Ludovic Blackwood was born in England of Scottish and German ancestry. He came to the Colony as an infant in 1863 with his parents when they emigrated with their three children, Agnes, Ludovic and Susan. Another son, James junior, was born in Sydney. Ludovic worked in his father’s business, James Blackwood and Sons, a large firm importing heavy materials for shipwrights and engineers. On his father’s death in 1916, Ludovic and his brother James became Joint Managing Directors.
Ludovic and his wife Mary (née Gatherer) had five children: James (born 1896), Peter (died in infancy), George (born 1903), Mary (born 1905) and Elizabeth.
In 1904 and 1907 Ludovic made two purchases of land, totalling ten acres, on the western side of Beecroft Road near Observatory Park. In 1908 he built his home ‘Marabar’, a splendid two-storeyed structure of red brick, arched verandas, large bull’s-eye windows and a marble entrance walkway. The ground floor was planned for social life with a large central octagonal area with a parquetry floor, from which rose a curving staircase, the whole being covered by a glass-domed roof. Opening from this grand space was a visitor’s bathroom, fitted out with floral Doulton sanitary ware. The house seems inappropriate to the owner’s needs, as Ludovic and his wife did not entertain often and in later life were rarely seen in Beecroft. A large kitchen down narrow stairs at the rear of the house and cellar rooms cut into the sandstone foundations all made a most unusual residence.1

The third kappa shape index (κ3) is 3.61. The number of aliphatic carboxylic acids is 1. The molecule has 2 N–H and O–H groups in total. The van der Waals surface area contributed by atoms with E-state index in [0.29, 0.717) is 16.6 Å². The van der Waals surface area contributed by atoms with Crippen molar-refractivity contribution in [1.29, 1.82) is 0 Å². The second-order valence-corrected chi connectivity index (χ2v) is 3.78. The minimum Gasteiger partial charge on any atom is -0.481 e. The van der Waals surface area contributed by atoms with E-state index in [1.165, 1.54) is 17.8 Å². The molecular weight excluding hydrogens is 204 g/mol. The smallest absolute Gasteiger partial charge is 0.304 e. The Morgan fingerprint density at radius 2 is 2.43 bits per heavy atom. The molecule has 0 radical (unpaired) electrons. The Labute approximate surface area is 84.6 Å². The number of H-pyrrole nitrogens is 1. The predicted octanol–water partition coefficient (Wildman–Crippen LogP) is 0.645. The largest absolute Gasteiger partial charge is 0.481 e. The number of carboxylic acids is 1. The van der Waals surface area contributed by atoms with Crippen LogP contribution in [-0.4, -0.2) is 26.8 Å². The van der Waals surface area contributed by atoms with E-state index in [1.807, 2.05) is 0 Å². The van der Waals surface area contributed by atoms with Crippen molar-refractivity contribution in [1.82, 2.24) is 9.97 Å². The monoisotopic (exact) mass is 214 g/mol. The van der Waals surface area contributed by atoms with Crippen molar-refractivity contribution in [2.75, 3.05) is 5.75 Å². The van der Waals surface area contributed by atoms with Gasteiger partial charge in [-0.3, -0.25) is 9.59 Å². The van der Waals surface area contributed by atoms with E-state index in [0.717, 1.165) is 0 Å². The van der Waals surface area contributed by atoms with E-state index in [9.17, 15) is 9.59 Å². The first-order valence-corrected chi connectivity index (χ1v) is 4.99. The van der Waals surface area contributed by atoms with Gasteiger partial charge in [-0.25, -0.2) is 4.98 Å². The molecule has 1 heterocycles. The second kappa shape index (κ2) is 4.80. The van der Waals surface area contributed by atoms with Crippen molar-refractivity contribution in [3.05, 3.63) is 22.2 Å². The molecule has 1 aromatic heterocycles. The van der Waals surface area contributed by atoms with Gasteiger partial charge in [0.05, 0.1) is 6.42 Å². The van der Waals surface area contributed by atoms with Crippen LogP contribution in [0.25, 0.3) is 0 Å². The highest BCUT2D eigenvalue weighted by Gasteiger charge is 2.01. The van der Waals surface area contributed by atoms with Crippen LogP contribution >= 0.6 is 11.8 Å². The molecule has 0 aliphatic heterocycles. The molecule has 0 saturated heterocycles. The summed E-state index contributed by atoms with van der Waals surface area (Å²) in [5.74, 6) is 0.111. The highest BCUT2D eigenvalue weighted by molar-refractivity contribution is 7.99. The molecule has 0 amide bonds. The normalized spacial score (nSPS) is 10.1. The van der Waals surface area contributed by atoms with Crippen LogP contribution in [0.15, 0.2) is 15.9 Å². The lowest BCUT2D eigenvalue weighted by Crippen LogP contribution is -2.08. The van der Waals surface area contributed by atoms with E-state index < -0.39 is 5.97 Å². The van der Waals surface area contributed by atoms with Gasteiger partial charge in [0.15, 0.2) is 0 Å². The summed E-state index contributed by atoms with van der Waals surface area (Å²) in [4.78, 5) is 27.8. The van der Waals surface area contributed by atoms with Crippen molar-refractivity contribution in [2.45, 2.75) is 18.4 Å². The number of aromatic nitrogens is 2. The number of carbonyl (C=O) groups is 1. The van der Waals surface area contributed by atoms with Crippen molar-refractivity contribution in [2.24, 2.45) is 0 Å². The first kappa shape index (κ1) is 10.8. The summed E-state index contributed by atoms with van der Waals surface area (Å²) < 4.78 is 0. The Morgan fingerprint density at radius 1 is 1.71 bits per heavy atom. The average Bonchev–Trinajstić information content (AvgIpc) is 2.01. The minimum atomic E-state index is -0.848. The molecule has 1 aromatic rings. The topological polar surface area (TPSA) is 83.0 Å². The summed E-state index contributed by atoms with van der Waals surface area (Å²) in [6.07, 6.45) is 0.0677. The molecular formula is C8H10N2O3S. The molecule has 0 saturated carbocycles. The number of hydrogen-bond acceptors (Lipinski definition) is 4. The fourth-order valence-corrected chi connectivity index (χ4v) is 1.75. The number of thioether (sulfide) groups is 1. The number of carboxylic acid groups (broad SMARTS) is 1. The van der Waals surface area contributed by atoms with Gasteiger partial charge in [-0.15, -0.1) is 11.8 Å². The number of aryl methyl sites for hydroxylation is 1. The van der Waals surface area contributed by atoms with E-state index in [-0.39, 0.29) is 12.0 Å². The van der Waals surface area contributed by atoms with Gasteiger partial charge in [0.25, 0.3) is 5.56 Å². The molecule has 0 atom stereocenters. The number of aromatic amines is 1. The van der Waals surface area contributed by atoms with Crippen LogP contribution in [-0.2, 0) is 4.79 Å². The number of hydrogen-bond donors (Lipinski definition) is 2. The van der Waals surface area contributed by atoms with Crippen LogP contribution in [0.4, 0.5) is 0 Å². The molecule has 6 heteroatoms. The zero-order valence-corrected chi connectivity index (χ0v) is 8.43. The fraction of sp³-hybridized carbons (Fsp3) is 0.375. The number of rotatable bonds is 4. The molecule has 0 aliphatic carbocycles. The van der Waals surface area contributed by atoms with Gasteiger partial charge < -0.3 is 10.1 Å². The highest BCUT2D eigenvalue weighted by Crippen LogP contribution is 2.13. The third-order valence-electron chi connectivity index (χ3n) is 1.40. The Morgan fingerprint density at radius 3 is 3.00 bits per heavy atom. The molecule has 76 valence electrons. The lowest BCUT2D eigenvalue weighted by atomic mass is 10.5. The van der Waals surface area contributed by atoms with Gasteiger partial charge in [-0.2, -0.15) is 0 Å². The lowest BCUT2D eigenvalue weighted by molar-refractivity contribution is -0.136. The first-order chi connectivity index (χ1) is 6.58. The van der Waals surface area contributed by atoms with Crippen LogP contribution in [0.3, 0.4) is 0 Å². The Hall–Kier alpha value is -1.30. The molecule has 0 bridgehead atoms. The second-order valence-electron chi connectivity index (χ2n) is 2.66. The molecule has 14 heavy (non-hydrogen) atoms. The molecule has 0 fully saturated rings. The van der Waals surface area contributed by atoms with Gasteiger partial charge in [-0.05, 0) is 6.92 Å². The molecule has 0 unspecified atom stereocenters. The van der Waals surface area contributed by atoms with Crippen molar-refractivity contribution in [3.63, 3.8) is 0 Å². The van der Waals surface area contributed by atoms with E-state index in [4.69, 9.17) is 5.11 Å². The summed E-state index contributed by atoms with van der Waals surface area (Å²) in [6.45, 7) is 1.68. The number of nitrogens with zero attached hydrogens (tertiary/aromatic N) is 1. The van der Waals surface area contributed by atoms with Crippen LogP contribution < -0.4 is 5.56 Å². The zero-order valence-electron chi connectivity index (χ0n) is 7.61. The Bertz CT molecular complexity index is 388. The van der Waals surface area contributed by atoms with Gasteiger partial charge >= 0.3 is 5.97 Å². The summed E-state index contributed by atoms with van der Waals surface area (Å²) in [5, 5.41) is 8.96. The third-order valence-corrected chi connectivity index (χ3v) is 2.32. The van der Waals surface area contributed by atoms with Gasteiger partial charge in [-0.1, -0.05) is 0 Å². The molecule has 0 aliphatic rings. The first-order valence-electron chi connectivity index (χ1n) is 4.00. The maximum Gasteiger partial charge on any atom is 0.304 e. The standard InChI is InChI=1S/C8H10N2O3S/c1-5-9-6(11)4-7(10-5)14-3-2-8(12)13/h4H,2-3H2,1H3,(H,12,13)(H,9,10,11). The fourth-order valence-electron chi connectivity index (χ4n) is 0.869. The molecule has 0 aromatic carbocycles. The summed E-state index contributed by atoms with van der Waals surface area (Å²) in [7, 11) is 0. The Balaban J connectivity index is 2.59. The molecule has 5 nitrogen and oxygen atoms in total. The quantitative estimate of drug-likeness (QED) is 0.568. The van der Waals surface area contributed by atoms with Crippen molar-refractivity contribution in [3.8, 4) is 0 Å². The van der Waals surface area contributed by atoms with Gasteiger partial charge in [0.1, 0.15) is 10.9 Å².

James Blackwood attended Sydney Church of England Grammar School (‘Shore’) and whilst a student at Sydney University enlisted in the Australian Imperial Force. He was wounded in France, was withdrawn until he recovered and returned to the front where he was wounded a second time and died in December 1916. He was 20 years of age. An obituary in the local newspaper was headed ‘Beecroft Hero Killed’ and described James as ‘a fine, popular young fellow’.2
George Blackwood’s main interest was the stage. He played in a School of Arts performance when he was 12 years old and as a young man spent a brief and happy time with a touring company in Melbourne. He had to return to Sydney to work in the family business, ‘the stage’ being seen by his parents as not respectable. His sisters attended Miss Long’s school and did not marry. While young they lived a fairly lonely life in the large house, reputedly being somewhat eccentric, ruled by a difficult and domineering mother.3
Ludovic Blackwood died in 1939 and his wife in 1954. Mary died in 1958 and George in 1966, after which the house was sold. Elizabeth died in a local nursing home in 1968.
1. LTO 939/17-18
2. Cumberland Argus, 30 December 1916.
3. Cumberland Argus, 31 July 1915.